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$L$ is the class of languages that are decideable in logarithmic space on a deterministic Turing machine. In other words,

L = SPACE$( \log n)$

But why $\log n$, instead of $\log^2 n$ or $\sqrt n$. This is what, I find out in the Theory of computation book by Michael Sipser Theory of computation book by Michael Sipser, Chapter 8

Logarithmic space is just large enough to solve a number of interesting computational problems, and it has attractive mathematical properties such as robustness even when mathematical model and input encoding method change.

I am not able to understand completely, how mathematical properties and input encoding are related to defining L complexity class.

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The complexity class $\mathsf{L}$ satisfies many desirable properties:

  • It is closed under concatenation and iteration.
  • The corresponding function class is closed under composition.
  • The same complexity class is obtained for any number of work tapes.
  • It is resilient under "reasonable" input transformations with polynomial blowup (see below).
  • It can accommodate most known NP-hardness reductions.
  • It is a subset of $\mathsf{P}$.
  • It supports pointers indexing the input.

What is an input transformation? Consider the case of graphs. We can encode a graph either as an adjacency matrix of as adjacency lists. We can convert between the two in logspace, and so a graph problem which is in $\mathsf{L}$ under one of them is also in $\mathsf{L}$ under the other.

Logspace is the natural space analog of $\mathsf{P}$, considering the containment $\mathsf{SPACE}(f(n)) \subseteq \mathsf{TIME}(2^{f(n)})$.

It also shows up in the refined Schaefer's dichotomy theorem, as the lowest non-trivial complexity class.

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  • $\begingroup$ "It supports pointers indexing the input" did you mean, if the input size is $n$ then indexing will take $O( \log n) $? $\endgroup$ – aaag Mar 14 '17 at 13:51
  • $\begingroup$ Right, to count from 1 to $n$ you need $\log n$ bits. $\endgroup$ – Yuval Filmus Mar 14 '17 at 13:51
  • $\begingroup$ what is a difference between "corresponding function class is closed under composition" and "The same complexity class is obtained for any number of work tapes" . $\endgroup$ – aaag Mar 14 '17 at 15:59
  • $\begingroup$ @Shivd : ​ closed , composition , work tapes ​ ​ ​ ​ $\endgroup$ – user12859 Mar 14 '17 at 19:41
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Why? Because that's the definition. Why is $\pi$ defined to be the ratio between the circumference and diameter of a circle, rather than the base of natural logarithms or the golden ratio? Because it is.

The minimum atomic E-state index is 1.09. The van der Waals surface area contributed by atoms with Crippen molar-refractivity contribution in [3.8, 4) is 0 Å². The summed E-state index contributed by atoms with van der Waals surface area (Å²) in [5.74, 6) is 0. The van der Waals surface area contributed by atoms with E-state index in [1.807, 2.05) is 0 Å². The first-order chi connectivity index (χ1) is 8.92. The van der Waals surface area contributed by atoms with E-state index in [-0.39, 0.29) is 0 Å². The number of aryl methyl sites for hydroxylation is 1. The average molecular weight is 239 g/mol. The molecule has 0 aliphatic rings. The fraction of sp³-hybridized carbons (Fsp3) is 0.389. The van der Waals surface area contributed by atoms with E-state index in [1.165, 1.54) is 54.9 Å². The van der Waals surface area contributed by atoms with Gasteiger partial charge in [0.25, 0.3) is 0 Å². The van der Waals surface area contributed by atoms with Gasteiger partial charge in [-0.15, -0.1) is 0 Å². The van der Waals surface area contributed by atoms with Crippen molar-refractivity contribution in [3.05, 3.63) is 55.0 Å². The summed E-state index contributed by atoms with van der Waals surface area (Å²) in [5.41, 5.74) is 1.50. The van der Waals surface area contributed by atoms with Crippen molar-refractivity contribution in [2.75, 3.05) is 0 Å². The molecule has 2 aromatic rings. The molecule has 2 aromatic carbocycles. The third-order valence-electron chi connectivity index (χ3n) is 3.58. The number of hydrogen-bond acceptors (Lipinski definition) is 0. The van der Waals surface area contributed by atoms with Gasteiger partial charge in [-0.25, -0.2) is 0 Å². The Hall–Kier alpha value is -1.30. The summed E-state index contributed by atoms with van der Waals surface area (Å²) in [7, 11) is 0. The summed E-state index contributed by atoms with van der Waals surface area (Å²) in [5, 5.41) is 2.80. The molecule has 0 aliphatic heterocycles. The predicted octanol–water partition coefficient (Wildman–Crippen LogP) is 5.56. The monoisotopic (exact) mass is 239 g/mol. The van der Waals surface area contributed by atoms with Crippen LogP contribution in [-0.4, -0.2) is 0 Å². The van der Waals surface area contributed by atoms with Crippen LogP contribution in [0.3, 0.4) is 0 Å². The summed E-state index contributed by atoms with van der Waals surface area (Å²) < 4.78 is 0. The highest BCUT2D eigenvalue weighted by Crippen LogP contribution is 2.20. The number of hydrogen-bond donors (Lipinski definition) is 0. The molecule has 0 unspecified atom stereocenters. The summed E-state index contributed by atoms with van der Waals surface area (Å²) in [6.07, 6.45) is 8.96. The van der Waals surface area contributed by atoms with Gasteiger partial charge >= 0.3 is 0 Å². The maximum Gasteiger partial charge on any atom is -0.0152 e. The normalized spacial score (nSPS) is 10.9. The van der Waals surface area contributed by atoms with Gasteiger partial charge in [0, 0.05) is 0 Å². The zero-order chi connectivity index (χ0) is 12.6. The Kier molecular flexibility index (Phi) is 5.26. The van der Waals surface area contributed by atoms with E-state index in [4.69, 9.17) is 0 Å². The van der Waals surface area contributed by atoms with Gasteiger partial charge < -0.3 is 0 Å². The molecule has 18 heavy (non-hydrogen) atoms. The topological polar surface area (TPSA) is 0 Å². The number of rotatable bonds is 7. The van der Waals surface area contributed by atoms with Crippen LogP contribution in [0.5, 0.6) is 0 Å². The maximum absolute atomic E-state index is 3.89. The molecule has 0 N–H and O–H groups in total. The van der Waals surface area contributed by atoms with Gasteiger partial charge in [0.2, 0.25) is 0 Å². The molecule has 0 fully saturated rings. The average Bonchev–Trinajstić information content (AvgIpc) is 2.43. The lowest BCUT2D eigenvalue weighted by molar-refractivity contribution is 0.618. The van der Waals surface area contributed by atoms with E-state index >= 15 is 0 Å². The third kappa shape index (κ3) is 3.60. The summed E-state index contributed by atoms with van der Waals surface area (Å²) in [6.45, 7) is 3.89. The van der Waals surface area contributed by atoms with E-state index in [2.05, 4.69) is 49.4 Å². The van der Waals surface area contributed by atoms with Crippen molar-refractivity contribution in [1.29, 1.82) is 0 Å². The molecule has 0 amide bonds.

You seem to be looking at it backwards. It's not that somebody said, "Hmm. My name's Logan and I want to have a complexity class called L. What class should I choose?" Rather, the class of problems that can be solved in $O(\log n)$ steps for inputs of length $n$ is a useful and important class of problems. People talked about it a lot, so they needed to give it a name. The name they chose was L, which is a logical and mnemonic name for that class of problems. Just like people said, "Hey, we seem to be using this circumference-to-diameter ratio a lot. What name should we give it?" rather than, "Hey, $\pi$'s a pretty shape. We should use it for a constant!"

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    $\begingroup$ @ David Richerby I am not asking why they gave name "L" to it. My question is "how mathematical properties and input encoding are related to defining L complexity class". Please read the last line of the question. $\endgroup$ – aaag Mar 14 '17 at 13:12
  • $\begingroup$ I answered the question in the title of your post, which is the only actual question you posted. I don't understand the last sentence of your question. The definition is the definition. Mathematical properties of what? The definition doesn't mention input encoding anywhere. $\endgroup$ – David Richerby Mar 14 '17 at 13:22
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    $\begingroup$ Mathematical properties of logarithmic space. $\endgroup$ – aaag Mar 14 '17 at 13:28
  • $\begingroup$ @DavidRicherby I think he probably asks what are the advantages of L defined the way it is defined. Why L is a relevant complexity class and not, say, DSPACE(log^2 n). I linked above the answer frmo Lance Fortnow on a related question from TCS.stackexchange $\endgroup$ – PsySp Mar 14 '17 at 13:29

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